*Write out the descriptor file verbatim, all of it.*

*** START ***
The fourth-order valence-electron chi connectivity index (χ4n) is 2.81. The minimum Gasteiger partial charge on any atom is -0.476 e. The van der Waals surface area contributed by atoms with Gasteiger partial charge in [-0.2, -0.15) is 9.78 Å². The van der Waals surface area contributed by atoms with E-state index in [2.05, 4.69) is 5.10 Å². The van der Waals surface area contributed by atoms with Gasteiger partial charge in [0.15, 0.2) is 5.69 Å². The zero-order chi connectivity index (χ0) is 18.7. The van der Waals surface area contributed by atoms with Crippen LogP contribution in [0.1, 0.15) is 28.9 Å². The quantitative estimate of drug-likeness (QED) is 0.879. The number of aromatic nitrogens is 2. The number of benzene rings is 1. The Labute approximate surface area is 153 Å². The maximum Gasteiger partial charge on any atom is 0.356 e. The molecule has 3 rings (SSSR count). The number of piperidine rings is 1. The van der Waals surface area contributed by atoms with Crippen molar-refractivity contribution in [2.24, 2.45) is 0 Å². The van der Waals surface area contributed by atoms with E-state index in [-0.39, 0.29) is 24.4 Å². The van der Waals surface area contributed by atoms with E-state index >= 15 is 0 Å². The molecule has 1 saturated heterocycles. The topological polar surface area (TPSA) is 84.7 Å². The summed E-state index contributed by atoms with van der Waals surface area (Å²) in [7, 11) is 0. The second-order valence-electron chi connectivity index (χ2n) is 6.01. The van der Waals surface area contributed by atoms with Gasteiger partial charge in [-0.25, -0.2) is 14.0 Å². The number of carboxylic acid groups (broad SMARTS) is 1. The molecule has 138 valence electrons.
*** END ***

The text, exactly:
The fourth-order valence-electron chi connectivity index (χ4n) is 2.81. The minimum Gasteiger partial charge on any atom is -0.476 e. The van der Waals surface area contributed by atoms with Gasteiger partial charge in [-0.2, -0.15) is 9.78 Å². The van der Waals surface area contributed by atoms with E-state index in [2.05, 4.69) is 5.10 Å². The van der Waals surface area contributed by atoms with Gasteiger partial charge in [0.15, 0.2) is 5.69 Å². The zero-order chi connectivity index (χ0) is 18.7. The van der Waals surface area contributed by atoms with Crippen LogP contribution in [0.1, 0.15) is 28.9 Å². The quantitative estimate of drug-likeness (QED) is 0.879. The number of aromatic nitrogens is 2. The number of benzene rings is 1. The Labute approximate surface area is 153 Å². The maximum Gasteiger partial charge on any atom is 0.356 e. The molecule has 3 rings (SSSR count). The number of piperidine rings is 1. The van der Waals surface area contributed by atoms with Crippen molar-refractivity contribution in [2.24, 2.45) is 0 Å². The van der Waals surface area contributed by atoms with E-state index in [-0.39, 0.29) is 24.4 Å². The van der Waals surface area contributed by atoms with E-state index >= 15 is 0 Å². The molecule has 1 saturated heterocycles. The topological polar surface area (TPSA) is 84.7 Å². The summed E-state index contributed by atoms with van der Waals surface area (Å²) in [7, 11) is 0. The second-order valence-electron chi connectivity index (χ2n) is 6.01. The van der Waals surface area contributed by atoms with Gasteiger partial charge in [-0.25, -0.2) is 14.0 Å². The number of carboxylic acid groups (broad SMARTS) is 1. The molecule has 138 valence electrons.